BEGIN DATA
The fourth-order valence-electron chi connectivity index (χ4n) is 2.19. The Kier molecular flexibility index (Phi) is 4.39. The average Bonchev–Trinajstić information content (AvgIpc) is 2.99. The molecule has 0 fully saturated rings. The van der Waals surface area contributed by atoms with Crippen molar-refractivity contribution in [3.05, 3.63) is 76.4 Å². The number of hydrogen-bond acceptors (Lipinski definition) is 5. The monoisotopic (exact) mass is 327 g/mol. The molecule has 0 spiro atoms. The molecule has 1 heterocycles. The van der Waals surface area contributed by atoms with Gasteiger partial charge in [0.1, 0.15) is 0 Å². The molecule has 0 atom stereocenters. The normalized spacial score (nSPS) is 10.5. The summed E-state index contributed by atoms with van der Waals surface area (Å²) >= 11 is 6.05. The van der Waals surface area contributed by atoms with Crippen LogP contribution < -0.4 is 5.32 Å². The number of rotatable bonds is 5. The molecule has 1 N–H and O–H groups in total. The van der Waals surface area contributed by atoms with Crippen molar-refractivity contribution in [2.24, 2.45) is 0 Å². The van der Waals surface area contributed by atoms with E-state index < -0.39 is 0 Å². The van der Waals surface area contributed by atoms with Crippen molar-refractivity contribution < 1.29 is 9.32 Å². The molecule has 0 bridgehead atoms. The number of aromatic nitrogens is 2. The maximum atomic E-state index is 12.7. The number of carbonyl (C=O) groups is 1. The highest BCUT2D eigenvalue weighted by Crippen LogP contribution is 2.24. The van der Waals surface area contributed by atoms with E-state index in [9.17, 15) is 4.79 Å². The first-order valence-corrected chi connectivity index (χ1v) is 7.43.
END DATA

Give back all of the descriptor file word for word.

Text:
The fourth-order valence-electron chi connectivity index (χ4n) is 2.19. The Kier molecular flexibility index (Phi) is 4.39. The average Bonchev–Trinajstić information content (AvgIpc) is 2.99. The molecule has 0 fully saturated rings. The van der Waals surface area contributed by atoms with Crippen molar-refractivity contribution in [3.05, 3.63) is 76.4 Å². The number of hydrogen-bond acceptors (Lipinski definition) is 5. The monoisotopic (exact) mass is 327 g/mol. The molecule has 0 spiro atoms. The molecule has 1 heterocycles. The van der Waals surface area contributed by atoms with Gasteiger partial charge in [0.1, 0.15) is 0 Å². The molecule has 0 atom stereocenters. The normalized spacial score (nSPS) is 10.5. The summed E-state index contributed by atoms with van der Waals surface area (Å²) >= 11 is 6.05. The van der Waals surface area contributed by atoms with Crippen LogP contribution < -0.4 is 5.32 Å². The number of rotatable bonds is 5. The molecule has 1 N–H and O–H groups in total. The van der Waals surface area contributed by atoms with Crippen molar-refractivity contribution in [2.24, 2.45) is 0 Å². The van der Waals surface area contributed by atoms with E-state index < -0.39 is 0 Å². The van der Waals surface area contributed by atoms with Crippen molar-refractivity contribution < 1.29 is 9.32 Å². The molecule has 0 bridgehead atoms. The number of aromatic nitrogens is 2. The maximum atomic E-state index is 12.7. The number of carbonyl (C=O) groups is 1. The highest BCUT2D eigenvalue weighted by Crippen LogP contribution is 2.24. The van der Waals surface area contributed by atoms with E-state index in [9.17, 15) is 4.79 Å². The first-order valence-corrected chi connectivity index (χ1v) is 7.43.